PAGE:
Leah KrippnerCopyright 2006 Reed Business Information.
As 14-year-old Steve heads to Indianapolis to cover the Super Bowl with fellow reporter Susan Carol Anderson, Bill Thomas tells his son, "Just promise me you won't get into any trouble this week." But when they get to Indianapolis, they uncover a plot to cover up drug tests failed by the offensive line of the California Dreams, and the junior Woodward and Bernstein face a nervous quarterback, a drunken letch, an outraged owner of the Dreams and hired thugs trying to get the reporters to back off. The third of Feinstein's sports mysteries, after Last Shot (2005) and Vanishing Act (2006), this has become an enjoyable formula. The pace is brisk, readers get to rub shoulders with sports celebrities, there's more than a hint of romance between Steve and Susan Carol and the story ends with a moral: "The truth will bring the bad guys down." Sure to be a hit with sports fans, who will look forward to future installments hinted at on the final page: a scandal at the Olympics? The World Series? (Fiction. 10-14)
Read an Excerpt
For a few seconds, Stevie couldn’t understand anything Susan Carol was saying. Between the rush of words and her southern accent, most of what he heard was gibberish. He was picking up perhaps two words a sentence.
“Hate them . . . Never, ever . . . The nerve . . . Can’t be trusted . . . Hate them.”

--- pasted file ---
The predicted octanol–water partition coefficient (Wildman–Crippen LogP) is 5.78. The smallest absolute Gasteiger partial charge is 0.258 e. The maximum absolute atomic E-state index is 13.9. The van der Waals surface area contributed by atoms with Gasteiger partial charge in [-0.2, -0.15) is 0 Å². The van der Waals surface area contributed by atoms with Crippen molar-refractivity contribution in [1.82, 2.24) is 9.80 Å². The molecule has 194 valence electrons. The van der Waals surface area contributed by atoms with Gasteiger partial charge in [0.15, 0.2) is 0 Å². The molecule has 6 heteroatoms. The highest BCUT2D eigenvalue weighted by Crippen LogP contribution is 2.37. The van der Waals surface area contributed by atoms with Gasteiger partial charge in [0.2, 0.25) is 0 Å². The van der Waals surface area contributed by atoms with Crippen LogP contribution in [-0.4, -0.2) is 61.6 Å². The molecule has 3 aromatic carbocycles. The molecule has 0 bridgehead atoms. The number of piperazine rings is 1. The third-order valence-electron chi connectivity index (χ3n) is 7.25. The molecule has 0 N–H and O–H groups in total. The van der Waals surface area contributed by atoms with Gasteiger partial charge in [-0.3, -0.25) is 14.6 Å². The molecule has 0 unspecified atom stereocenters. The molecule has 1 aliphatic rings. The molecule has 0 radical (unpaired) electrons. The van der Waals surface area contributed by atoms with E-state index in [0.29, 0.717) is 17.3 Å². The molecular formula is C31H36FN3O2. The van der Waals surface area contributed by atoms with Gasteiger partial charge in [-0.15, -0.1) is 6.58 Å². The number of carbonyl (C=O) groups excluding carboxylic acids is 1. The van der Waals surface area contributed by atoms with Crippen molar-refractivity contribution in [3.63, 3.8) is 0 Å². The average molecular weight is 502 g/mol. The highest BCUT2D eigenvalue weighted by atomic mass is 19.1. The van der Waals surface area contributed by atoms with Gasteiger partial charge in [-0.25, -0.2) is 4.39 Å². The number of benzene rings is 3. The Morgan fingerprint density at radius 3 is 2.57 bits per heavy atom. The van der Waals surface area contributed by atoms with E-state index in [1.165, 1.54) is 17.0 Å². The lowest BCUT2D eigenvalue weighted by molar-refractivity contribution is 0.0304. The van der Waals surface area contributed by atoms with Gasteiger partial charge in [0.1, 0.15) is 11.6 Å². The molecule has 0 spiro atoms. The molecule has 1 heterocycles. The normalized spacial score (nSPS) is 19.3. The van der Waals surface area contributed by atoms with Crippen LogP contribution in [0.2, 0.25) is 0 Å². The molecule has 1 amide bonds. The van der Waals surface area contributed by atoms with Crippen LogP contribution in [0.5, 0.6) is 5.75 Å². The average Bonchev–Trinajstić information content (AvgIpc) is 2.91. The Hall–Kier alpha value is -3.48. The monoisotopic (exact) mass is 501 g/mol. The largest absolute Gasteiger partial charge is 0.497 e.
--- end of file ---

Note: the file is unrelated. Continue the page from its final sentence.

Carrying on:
The second time he heard ‘hate them’ he broke in because he guessed she was repeating herself. “Calm down,” he said.
He understood her next sentence quite clearly: “CALM DOWN! DON’T YOU DARE TELL ME TO CALM DOWN, STEVEN RICHMAN THOMAS. I WILL NOT CALM DOWN, NOT FOR ONE SECOND!”
He realized he was smiling. Her anger was one part amusing and about five parts touching. She seemed to be more upset about what had happened than he was. And her tirade was making him feel much better.
“What did you tell them?” he said when she finally paused to take a breath.
“I told them they better find themselves another girl, that there was only one person I would work with and some eye candy guy named Jamie Whitsitt, of all things, was not that person.”
“Who is Jamie Whitsitt?”
He heard her sigh, the kind of sigh he usually heard when she seemed convinced he was too stupid to live.